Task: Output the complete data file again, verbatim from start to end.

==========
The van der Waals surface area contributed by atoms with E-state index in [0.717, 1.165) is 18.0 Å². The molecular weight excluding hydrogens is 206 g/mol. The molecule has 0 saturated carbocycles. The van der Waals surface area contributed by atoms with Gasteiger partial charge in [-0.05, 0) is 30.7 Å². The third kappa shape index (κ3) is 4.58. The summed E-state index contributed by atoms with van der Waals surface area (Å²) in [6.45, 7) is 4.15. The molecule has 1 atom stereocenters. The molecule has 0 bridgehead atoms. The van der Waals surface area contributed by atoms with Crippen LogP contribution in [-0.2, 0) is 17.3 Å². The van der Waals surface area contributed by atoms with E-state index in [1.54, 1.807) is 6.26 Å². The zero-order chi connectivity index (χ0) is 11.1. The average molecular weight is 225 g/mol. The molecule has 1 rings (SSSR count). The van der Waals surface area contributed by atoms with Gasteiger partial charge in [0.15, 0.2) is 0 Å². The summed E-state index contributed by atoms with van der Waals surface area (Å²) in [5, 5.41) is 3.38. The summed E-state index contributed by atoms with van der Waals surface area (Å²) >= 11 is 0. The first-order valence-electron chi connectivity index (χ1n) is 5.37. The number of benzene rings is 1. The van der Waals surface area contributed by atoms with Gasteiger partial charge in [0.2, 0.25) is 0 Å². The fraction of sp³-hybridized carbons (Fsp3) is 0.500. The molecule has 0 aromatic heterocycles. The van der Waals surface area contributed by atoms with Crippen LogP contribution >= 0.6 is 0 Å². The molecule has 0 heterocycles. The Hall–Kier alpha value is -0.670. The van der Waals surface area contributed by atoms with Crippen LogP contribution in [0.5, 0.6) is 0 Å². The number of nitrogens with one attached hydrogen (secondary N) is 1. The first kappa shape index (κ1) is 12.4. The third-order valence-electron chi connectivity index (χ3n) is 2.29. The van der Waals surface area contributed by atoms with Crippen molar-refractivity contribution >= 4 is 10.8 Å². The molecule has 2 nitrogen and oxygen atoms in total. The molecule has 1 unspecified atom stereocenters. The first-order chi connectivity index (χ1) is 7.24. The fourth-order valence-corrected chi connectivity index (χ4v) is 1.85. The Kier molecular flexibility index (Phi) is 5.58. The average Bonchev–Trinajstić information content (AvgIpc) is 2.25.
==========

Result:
The van der Waals surface area contributed by atoms with E-state index in [0.717, 1.165) is 18.0 Å². The molecular weight excluding hydrogens is 206 g/mol. The molecule has 0 saturated carbocycles. The van der Waals surface area contributed by atoms with Gasteiger partial charge in [-0.05, 0) is 30.7 Å². The third kappa shape index (κ3) is 4.58. The summed E-state index contributed by atoms with van der Waals surface area (Å²) in [6.45, 7) is 4.15. The molecule has 1 atom stereocenters. The molecule has 0 bridgehead atoms. The van der Waals surface area contributed by atoms with Crippen LogP contribution in [-0.2, 0) is 17.3 Å². The van der Waals surface area contributed by atoms with E-state index in [1.54, 1.807) is 6.26 Å². The zero-order chi connectivity index (χ0) is 11.1. The average molecular weight is 225 g/mol. The molecule has 1 rings (SSSR count). The van der Waals surface area contributed by atoms with Gasteiger partial charge in [0.15, 0.2) is 0 Å². The summed E-state index contributed by atoms with van der Waals surface area (Å²) in [5, 5.41) is 3.38. The summed E-state index contributed by atoms with van der Waals surface area (Å²) >= 11 is 0. The first-order valence-electron chi connectivity index (χ1n) is 5.37. The number of benzene rings is 1. The van der Waals surface area contributed by atoms with Gasteiger partial charge in [0.2, 0.25) is 0 Å². The fraction of sp³-hybridized carbons (Fsp3) is 0.500. The molecule has 0 aromatic heterocycles. The van der Waals surface area contributed by atoms with Crippen LogP contribution >= 0.6 is 0 Å². The molecule has 0 heterocycles. The Hall–Kier alpha value is -0.670. The van der Waals surface area contributed by atoms with Crippen LogP contribution in [0.5, 0.6) is 0 Å². The number of nitrogens with one attached hydrogen (secondary N) is 1. The first kappa shape index (κ1) is 12.4. The third-order valence-electron chi connectivity index (χ3n) is 2.29. The van der Waals surface area contributed by atoms with Crippen molar-refractivity contribution >= 4 is 10.8 Å². The molecule has 2 nitrogen and oxygen atoms in total. The molecule has 1 unspecified atom stereocenters. The first-order chi connectivity index (χ1) is 7.24. The fourth-order valence-corrected chi connectivity index (χ4v) is 1.85. The Kier molecular flexibility index (Phi) is 5.58. The average Bonchev–Trinajstić information content (AvgIpc) is 2.25.